Tag Archives: free lunch

Dining on a dime

To celebrate my blog’s 10th anniversary, I’m looking at what a dime would buy in American restaurants of the 19th and 20th centuries.

It’s not too surprising that a meal could be bought for a dime through much of the 19th century. BUT, does that mean that a restaurant meal was much cheaper then than today?

Not necessarily. For example, compare the situation of unskilled laborers in 1869 and now.

In New York City in 1869, when the average hourly wage for an unskilled laborer was about 15 cents, a meal of meat or fish with two slices of bread and a potato could be had for 10 cents. Adding pie, the bill came to 15 cents. A laborer had to work one hour to pay for this meal. And, any restaurant with prices this low – most were more expensive – was almost certainly dirty and smelly.

Today, by contrast, the U.S. Bureau of Labor Statistics reports that $16.60 is the median hourly wage for an unskilled construction worker, meaning half of workers surveyed make less than that and half make more. Using this as a typical wage, we also have to consider that various taxes are taken out resulting in a smaller net amount, something that was not the case in1869. Subtracting $5.00 gives a net wage of $11.60. At McDonald’s a regular hamburger costs .95, but let’s make it a double for $1.89; small fries are $2.09, and an apple pie is $1.14. The total comes to $5.12. So a laborer has to work less than one-half hour to pay for what is probably a more substantial meal than in 1869. And – this is not intended as an advertisement for McDonald’s — the restaurant is undoubtedly cleaner.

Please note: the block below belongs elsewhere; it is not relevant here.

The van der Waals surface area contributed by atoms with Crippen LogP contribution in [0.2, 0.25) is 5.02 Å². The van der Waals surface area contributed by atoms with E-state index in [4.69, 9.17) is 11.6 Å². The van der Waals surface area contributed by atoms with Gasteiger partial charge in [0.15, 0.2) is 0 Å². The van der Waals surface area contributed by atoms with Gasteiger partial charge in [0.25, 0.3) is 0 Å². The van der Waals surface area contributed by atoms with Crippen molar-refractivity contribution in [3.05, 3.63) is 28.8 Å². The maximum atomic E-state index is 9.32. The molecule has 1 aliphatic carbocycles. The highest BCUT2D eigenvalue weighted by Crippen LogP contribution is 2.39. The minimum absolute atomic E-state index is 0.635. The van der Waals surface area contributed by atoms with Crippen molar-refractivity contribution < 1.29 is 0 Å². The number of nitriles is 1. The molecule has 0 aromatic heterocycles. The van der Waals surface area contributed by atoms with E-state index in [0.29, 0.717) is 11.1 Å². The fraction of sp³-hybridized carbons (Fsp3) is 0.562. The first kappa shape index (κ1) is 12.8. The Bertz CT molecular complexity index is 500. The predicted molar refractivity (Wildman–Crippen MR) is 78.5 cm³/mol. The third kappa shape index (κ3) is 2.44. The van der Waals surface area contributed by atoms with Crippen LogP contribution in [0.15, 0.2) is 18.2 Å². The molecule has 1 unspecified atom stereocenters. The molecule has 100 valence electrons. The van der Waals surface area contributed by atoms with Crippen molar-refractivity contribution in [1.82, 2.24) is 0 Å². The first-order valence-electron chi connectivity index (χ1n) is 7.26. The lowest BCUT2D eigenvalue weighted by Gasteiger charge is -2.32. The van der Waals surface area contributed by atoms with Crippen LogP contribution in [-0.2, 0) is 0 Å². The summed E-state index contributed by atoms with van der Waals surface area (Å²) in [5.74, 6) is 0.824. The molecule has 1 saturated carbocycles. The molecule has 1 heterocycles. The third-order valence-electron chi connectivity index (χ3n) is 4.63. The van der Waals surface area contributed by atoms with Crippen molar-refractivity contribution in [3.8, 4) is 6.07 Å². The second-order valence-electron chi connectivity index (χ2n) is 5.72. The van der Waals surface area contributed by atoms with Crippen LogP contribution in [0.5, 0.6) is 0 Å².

Before Prohibition cheap restaurants had a hard time competing with saloons’ free lunches in many parts of the country. According to research on urban working-class saloons (Jon M. Kingsdale, American Quarterly, October 1973), along a 4-mile section of a major street in Chicago in the 1890s there were 115 saloons with free lunches, but only five 10-cent restaurants and twenty five charging 20 to 35 cents. Brewers bought food cheaply in large quantities and furnished it to saloons at cost.

Not surprisingly, it became harder to find 10-cent meals, or even single dishes, in 20th-century restaurants. And, of course, even in the Depression people who had jobs made more per hour than they did in the 19th century, making a 10-cent sandwich, for example, a better deal.